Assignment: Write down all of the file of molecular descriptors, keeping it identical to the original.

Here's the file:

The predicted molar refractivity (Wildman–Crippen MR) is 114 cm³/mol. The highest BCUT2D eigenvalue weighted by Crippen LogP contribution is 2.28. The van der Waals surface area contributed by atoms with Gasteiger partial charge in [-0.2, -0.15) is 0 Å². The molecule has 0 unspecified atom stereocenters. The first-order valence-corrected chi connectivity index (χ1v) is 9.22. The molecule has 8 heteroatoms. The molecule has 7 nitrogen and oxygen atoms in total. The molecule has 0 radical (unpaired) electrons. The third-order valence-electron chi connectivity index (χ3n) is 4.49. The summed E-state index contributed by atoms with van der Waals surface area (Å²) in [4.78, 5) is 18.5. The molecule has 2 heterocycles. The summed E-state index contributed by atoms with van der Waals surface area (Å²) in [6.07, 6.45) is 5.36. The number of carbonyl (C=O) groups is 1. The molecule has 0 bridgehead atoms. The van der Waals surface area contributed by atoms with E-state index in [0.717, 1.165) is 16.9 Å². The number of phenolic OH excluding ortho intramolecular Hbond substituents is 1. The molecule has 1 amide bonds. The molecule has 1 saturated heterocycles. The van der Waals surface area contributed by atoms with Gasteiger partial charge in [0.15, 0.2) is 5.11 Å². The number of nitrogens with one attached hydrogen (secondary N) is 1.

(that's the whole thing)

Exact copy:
The predicted molar refractivity (Wildman–Crippen MR) is 114 cm³/mol. The highest BCUT2D eigenvalue weighted by Crippen LogP contribution is 2.28. The van der Waals surface area contributed by atoms with Gasteiger partial charge in [-0.2, -0.15) is 0 Å². The molecule has 0 unspecified atom stereocenters. The first-order valence-corrected chi connectivity index (χ1v) is 9.22. The molecule has 8 heteroatoms. The molecule has 7 nitrogen and oxygen atoms in total. The molecule has 0 radical (unpaired) electrons. The third-order valence-electron chi connectivity index (χ3n) is 4.49. The summed E-state index contributed by atoms with van der Waals surface area (Å²) in [4.78, 5) is 18.5. The molecule has 2 heterocycles. The summed E-state index contributed by atoms with van der Waals surface area (Å²) in [6.07, 6.45) is 5.36. The number of carbonyl (C=O) groups is 1. The molecule has 0 bridgehead atoms. The van der Waals surface area contributed by atoms with E-state index in [0.717, 1.165) is 16.9 Å². The number of phenolic OH excluding ortho intramolecular Hbond substituents is 1. The molecule has 1 amide bonds. The molecule has 1 saturated heterocycles. The van der Waals surface area contributed by atoms with Gasteiger partial charge in [0.15, 0.2) is 5.11 Å². The number of nitrogens with one attached hydrogen (secondary N) is 1.